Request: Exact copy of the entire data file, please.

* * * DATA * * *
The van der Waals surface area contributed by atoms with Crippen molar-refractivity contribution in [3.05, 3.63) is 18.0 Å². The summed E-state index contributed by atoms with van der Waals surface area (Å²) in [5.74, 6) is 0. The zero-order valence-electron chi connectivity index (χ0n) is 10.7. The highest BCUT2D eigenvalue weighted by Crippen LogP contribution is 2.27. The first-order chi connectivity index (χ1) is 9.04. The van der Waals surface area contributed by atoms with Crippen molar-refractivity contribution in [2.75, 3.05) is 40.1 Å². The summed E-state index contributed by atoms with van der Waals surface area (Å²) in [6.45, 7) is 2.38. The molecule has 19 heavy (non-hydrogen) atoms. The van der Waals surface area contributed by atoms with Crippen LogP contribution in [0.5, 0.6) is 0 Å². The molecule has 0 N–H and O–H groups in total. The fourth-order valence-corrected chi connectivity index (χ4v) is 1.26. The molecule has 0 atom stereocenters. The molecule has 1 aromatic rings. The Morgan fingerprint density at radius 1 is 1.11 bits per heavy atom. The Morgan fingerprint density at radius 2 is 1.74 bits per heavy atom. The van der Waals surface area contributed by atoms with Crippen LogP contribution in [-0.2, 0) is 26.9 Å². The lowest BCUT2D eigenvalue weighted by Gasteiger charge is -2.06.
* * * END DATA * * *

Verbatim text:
The van der Waals surface area contributed by atoms with Crippen molar-refractivity contribution in [3.05, 3.63) is 18.0 Å². The summed E-state index contributed by atoms with van der Waals surface area (Å²) in [5.74, 6) is 0. The zero-order valence-electron chi connectivity index (χ0n) is 10.7. The highest BCUT2D eigenvalue weighted by Crippen LogP contribution is 2.27. The first-order chi connectivity index (χ1) is 9.04. The van der Waals surface area contributed by atoms with Crippen molar-refractivity contribution in [2.75, 3.05) is 40.1 Å². The summed E-state index contributed by atoms with van der Waals surface area (Å²) in [6.45, 7) is 2.38. The molecule has 19 heavy (non-hydrogen) atoms. The van der Waals surface area contributed by atoms with Crippen LogP contribution in [0.5, 0.6) is 0 Å². The molecule has 0 N–H and O–H groups in total. The fourth-order valence-corrected chi connectivity index (χ4v) is 1.26. The molecule has 0 atom stereocenters. The molecule has 1 aromatic rings. The Morgan fingerprint density at radius 1 is 1.11 bits per heavy atom. The Morgan fingerprint density at radius 2 is 1.74 bits per heavy atom. The van der Waals surface area contributed by atoms with Crippen LogP contribution in [-0.2, 0) is 26.9 Å². The lowest BCUT2D eigenvalue weighted by Gasteiger charge is -2.06.